Edna Reindel


Edna Reindel was an American painter, printmaker, sculptor, and muralist whose still-life compositions were done in a hyper-realistic style that at times bordered on Surrealism.  Her works featured rich colors, unconventional cropping of space, and unusual perspectives that gave a mysterious dynamic to her work.

Reindel studied art at Detroit School of Design in 1918.  In 1919, she moved to New York and attended Pratt Institute, graduating in 1923.  She worked as a freelance artist, illustrating children’s books, book jackets, and covers for House and Garden magazine. In 1934, she had her first one-woman show at New York’s Macbeth Gallery. 

In 1933, she began to work for the Federal Art Project of the WPA, making paintings for federal buildings. From 1937 to 1942 she worked on various murals, one of which was for a public housing project and another for a Georgia courthouse.  A mural study for one of the Federal projects she worked on was “Doze and Mandolin.” In this still life Reindel combined several unrelated items – one of which was a cat – in lose proximity in a work that seemed to transcend reality. 

In 1937, Reinde moved to southern California and settled in Santa Monica where she did portraits of Hollywood stars in addition to her still life paintings, like the 1937 “Magnolia Dream.”  Here she combined Surrealist elements with a realistic rendering of a magnolia flower in the foreground.  Behind the flower was a semi-framed sleeping woman seeming to float on a luminous semi-abstract background.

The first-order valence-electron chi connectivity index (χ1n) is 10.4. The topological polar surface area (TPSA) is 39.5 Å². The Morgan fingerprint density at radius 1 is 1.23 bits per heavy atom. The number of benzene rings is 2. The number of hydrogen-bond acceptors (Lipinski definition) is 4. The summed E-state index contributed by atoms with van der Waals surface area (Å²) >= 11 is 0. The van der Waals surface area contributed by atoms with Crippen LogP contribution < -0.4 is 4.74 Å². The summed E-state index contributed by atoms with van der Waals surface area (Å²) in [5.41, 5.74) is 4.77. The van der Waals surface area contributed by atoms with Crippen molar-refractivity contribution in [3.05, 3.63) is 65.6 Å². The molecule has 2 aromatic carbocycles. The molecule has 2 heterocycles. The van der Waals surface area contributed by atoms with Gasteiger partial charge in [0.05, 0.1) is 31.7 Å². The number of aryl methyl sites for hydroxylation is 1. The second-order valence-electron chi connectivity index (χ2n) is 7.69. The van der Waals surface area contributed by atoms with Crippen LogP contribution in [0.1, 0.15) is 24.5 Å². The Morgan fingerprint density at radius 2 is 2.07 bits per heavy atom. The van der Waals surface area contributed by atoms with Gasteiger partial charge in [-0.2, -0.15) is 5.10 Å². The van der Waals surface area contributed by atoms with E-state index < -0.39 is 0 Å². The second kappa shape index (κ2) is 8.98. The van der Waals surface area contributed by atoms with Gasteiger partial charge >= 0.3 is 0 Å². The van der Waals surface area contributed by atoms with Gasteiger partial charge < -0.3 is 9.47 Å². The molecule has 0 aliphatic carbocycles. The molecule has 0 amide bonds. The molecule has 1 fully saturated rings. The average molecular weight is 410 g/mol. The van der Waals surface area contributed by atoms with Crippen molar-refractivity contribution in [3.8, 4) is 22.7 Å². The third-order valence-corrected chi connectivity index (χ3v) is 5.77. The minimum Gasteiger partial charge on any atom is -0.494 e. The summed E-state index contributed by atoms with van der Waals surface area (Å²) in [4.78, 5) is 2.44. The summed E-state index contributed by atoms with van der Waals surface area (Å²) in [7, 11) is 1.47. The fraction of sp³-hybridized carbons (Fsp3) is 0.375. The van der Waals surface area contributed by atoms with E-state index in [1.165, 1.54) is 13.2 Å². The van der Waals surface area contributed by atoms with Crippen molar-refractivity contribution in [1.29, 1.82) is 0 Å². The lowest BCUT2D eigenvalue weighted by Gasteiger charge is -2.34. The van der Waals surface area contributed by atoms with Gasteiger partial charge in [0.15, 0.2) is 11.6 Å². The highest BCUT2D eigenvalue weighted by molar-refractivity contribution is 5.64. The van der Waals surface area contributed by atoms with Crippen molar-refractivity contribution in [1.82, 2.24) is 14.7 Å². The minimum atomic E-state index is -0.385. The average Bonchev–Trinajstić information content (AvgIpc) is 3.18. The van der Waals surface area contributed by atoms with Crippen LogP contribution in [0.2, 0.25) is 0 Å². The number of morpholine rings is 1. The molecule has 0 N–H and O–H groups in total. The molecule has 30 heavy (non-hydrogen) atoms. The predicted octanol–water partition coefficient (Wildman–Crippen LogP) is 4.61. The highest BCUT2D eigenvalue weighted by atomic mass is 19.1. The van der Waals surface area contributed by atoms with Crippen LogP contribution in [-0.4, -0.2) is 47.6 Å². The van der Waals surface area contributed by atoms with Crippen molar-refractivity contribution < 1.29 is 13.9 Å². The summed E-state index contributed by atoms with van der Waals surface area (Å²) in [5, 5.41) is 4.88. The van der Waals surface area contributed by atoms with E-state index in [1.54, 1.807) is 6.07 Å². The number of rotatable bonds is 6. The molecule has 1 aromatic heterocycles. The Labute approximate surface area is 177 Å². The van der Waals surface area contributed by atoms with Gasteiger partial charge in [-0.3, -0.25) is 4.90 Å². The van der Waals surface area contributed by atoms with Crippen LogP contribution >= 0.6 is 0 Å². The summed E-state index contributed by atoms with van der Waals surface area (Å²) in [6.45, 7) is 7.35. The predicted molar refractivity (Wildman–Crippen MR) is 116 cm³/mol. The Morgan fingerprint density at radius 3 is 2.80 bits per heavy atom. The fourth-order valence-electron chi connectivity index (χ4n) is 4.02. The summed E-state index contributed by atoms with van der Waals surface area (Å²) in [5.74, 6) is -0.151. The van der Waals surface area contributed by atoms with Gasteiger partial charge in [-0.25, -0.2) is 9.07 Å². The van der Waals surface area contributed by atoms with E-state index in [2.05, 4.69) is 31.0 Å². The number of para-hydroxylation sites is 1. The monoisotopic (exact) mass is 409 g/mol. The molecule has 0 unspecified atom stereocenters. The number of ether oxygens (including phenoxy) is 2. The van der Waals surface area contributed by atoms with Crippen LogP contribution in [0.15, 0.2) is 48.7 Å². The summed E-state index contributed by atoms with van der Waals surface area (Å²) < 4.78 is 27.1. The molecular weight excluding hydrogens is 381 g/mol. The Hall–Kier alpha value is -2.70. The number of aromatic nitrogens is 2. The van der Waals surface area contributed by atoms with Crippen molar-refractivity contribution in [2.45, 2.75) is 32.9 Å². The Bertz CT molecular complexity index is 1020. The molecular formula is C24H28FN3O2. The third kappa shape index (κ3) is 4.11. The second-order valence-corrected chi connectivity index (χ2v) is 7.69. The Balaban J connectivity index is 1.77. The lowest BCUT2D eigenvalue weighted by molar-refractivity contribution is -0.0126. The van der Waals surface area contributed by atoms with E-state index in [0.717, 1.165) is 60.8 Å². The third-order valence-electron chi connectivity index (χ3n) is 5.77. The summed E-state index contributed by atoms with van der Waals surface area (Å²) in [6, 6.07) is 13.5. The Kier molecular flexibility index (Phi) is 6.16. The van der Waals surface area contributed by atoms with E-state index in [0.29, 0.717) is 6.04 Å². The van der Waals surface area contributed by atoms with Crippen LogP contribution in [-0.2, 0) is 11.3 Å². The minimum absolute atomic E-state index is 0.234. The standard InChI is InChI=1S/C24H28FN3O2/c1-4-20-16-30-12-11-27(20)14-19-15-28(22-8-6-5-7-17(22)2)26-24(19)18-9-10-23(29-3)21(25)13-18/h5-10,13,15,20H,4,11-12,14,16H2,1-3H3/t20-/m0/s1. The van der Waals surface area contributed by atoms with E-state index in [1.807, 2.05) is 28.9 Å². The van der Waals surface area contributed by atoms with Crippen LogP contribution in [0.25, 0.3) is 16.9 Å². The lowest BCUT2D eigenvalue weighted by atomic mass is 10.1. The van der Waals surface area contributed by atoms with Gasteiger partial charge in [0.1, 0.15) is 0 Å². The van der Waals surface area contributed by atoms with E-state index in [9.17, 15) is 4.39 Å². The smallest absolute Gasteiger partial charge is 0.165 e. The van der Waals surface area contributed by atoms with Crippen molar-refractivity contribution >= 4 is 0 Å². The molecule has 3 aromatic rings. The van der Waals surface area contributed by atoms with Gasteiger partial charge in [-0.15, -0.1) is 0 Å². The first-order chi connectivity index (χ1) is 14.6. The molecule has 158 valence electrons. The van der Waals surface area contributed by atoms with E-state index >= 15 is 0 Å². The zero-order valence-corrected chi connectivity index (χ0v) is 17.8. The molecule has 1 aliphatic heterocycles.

Reindel was exhibiting her work in California at this time, and Los Angeles County Museum of Art gave her a solo show in 1940. In 1944, Life Magazine published her work for their “Women at War” series, which showed women doing industrial work in support of the American war effort.  One of her paintings was the famous 1943 “Rosie the Riveter.” Four of her paintings from the Life series are in the permanent collection of the National Museum of Women in the Arts.

In 1948 and 1949, Reindel focused on the horror of the atom bomb in the series, “The Effects of War on People.”

Her work has been exhibited at New York’ Whitney Museum of American Art, the Corcoran Gallery of Art, Art Institute of Chicago, the Los Angeles County Museum of Art, and the Carnegie International.

Her work is in the permanent collection of the Los Angeles County Museum of Art, Metropolitan Museum of Art, Whitney Museum of American Art, and the National Museum of Women in the Arts.

More here.

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